Janet Damita Jo Jackson (born May 16, 1966) is an American recording artist and actress. Born in Gary, Indiana and raised in Encino, Los Angeles, California, she is the youngest child of the Jackson family of musicians. She first performed on stage with her family beginning at the age of seven, and later started her career as an actress with the variety television series The Jacksons in 1976.
Although Jackson was initially apprehensive about starting a music career, she agreed to participate in recording sessions with her family. The first of these, a duet with her brother Randy titled "Love Song for Kids", took place in 1978. When Jackson was sixteen, her father arranged a contract for her with A&M Records.
Jackson's second album, Dream Street, was released two years later. Her father recruited her brothers to help produce the album: Marlon co-wrote two of the album's tracks, while Tito, Jackie and Michael provided background vocals. Dream Street reached number nineteen on the R&B albums chart; its sales were less than that of Jackson's debut album. The album's only hit, "Don't Stand Another Chance", peaked at number nine on Billboard's R&B singles chart.
Control was certified five times platinum by the Recording Industry Association of America, and has sold over ten million copies worldwide. Billboard credited it as being the fifth best-selling album of 1986 in the United States. It won four American Music Awards, from twelve nominations—a record that has yet to be broken—and was nominated for Album of the Year at the 1987 Grammy Awards.
Richard J. Ripani Ph.D., author of The New Blue Music: Changes in Rhythm & Blues, 1950-1999 (2006), observed that the album was one of the first successful records to influence the rise of new jack swing, incorporating R&B, funk, jazz, soul and various production techniques which emerged in the late-1980s. The success of Control, according to Ripani, bridged the gap between R&B and rap music.
Released in February 1986, the album peaked at number one on the Billboard 200. The Newsweek review of Control noted that the album was "an alternative to the sentimental balladry and opulent arrangements of Patti LaBelle and Whitney Houston." Rob Hoerburger of Rolling Stone asserted, "Control is a better album than Diana Ross has made in five years and puts Janet in a position similar to the young Donna Summer's—unwilling to accept novelty status and taking her own steps to rise above it." Five of the album's singles—"What Have You Done for Me Lately", "Nasty", "When I Think of You", "Control", and "Let's Wait Awhile"—peaked within the top 5 of the Billboard Hot 100.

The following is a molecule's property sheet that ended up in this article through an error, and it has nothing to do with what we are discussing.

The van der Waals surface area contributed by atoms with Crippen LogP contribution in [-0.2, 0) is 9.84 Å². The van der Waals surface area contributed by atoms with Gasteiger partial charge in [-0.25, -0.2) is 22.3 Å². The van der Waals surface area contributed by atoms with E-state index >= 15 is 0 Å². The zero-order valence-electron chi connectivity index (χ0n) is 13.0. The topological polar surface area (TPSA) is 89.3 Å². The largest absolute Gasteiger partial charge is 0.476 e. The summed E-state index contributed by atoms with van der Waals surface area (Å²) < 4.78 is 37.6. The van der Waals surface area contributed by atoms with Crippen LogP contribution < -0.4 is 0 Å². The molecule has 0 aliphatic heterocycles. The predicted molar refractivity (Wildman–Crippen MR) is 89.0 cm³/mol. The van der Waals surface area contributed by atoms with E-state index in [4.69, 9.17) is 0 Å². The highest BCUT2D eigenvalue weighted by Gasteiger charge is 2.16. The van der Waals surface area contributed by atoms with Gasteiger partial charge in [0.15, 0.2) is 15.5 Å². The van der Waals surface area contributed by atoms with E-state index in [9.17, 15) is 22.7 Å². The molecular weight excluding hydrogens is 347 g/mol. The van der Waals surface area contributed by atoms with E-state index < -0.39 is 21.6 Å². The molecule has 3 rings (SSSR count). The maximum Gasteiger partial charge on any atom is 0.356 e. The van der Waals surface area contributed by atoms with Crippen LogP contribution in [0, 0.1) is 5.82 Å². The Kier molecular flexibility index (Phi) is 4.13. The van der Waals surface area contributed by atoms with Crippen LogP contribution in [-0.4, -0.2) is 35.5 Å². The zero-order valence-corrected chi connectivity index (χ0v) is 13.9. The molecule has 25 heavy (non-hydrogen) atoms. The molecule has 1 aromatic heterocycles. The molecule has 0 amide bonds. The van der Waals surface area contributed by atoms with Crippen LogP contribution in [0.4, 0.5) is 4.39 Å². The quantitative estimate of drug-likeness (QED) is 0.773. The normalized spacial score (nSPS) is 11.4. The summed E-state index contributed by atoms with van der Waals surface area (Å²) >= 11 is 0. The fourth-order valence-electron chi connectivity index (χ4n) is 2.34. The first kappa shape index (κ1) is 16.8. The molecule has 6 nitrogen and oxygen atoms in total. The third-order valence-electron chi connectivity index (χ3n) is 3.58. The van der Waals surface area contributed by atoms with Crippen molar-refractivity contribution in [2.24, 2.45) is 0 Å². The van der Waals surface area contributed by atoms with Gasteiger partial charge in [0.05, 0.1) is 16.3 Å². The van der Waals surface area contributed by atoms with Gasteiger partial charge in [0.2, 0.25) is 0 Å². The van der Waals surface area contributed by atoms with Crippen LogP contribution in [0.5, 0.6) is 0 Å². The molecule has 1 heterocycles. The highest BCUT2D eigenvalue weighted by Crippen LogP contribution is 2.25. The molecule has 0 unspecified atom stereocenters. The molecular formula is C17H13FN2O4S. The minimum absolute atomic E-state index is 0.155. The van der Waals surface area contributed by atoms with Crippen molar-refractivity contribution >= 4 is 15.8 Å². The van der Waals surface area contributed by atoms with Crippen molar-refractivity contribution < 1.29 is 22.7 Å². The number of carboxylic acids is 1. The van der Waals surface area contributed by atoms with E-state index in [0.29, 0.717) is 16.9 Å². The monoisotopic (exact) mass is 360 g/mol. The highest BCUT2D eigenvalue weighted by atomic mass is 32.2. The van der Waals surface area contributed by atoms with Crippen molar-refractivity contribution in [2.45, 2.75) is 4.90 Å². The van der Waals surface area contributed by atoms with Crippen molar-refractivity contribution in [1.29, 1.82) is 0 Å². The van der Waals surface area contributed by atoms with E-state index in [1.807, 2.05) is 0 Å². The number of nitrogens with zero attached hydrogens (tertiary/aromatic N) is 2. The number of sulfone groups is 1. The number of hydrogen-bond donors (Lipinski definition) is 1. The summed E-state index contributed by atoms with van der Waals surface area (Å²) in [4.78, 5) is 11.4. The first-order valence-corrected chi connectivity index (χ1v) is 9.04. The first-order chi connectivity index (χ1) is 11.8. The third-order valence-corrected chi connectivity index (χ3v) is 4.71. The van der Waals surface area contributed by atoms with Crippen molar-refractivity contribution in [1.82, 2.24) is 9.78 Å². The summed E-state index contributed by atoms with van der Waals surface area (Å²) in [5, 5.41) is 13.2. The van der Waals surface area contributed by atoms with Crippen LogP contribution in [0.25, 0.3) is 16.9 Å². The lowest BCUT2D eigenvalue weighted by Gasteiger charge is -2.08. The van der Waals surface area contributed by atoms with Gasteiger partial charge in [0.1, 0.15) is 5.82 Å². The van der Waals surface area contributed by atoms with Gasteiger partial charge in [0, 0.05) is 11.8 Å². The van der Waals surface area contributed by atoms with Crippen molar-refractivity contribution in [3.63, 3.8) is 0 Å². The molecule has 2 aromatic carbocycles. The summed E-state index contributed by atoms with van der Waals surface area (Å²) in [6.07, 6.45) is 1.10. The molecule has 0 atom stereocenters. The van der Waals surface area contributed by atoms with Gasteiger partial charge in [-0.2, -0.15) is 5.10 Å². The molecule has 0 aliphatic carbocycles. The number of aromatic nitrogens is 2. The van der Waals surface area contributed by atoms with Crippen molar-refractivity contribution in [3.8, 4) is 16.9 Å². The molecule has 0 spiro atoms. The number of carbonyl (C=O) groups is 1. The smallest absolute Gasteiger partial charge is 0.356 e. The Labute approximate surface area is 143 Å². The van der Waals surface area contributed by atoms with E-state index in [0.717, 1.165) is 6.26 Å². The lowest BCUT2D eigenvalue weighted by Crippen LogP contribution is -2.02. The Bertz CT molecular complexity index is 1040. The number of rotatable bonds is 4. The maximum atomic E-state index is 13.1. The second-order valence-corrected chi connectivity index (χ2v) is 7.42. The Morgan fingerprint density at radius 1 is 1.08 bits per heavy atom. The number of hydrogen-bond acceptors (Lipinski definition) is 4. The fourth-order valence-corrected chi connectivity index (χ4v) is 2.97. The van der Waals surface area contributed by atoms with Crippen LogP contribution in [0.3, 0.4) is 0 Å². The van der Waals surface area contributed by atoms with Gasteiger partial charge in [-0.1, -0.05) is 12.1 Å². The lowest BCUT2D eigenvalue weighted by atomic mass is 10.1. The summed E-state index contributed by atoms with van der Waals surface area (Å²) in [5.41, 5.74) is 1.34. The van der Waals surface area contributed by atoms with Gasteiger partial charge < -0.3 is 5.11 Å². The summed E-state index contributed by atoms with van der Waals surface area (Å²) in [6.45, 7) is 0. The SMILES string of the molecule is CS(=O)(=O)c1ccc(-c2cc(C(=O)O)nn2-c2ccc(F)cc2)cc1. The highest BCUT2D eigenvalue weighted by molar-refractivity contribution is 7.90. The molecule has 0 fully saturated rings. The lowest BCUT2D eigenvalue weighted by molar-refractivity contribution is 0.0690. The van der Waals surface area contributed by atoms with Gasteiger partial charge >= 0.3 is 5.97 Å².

In July 1993, Jackson made her film debut in Poetic Justice. Rolling Stone described Jackson's performance as "a beguiling film debut" despite her inexperience, while The Washington Post considered her "believably eccentric". Jackson's ballad "Again" was featured on the film's soundtrack, and garnered a nomination for the Academy Award for Best Original Song.
She later collaborated with her brother Michael on "Scream", the lead single from his 1995 album HIStory, which was written by both siblings as a response to the media scrutiny he suffered from being accused of child sexual abuse. The song debuted at number five on the Hot 100 singles chart, becoming the first song ever to debut in the top 5. Scream is featured in the Guinness Book of Records as the "Most Expensive Music Video Ever Made" at a cost of $7 million. Jackson and her brother won the 1995 Grammy Award for Best Short Form Music Video for Scream.
Jackson's seventh album, All for You, was released in April 2001, debuting at number one on the Billboard 200. Selling 605,000 copies, All For You had the highest first-week sales total of Jackson's career. The album's title-track, "All for You", debuted on the Hot 100 at number fourteen, the highest debut ever for a single that was not commercially available. Teri VanHorn of MTV dubbed Jackson "Queen of Radio" as the single made radio airplay history,"[being] added to every pop, rhythmic and urban radio station that reports to the national trade magazine Radio & Records" in its first week. The single peaked at number one, where it topped the Hot 100 for seven weeks. Jackson received the 2001 Grammy Award for Best Dance Recording for "All for You".
The album's lead single "Call on Me," a duet with rapper Nelly, peaked at number twenty-five on the Hot 100. 20 Y.O. Was certified platinum by the RIAA. Billboard magazine reported the release of 20 Y.O. [wikipedia]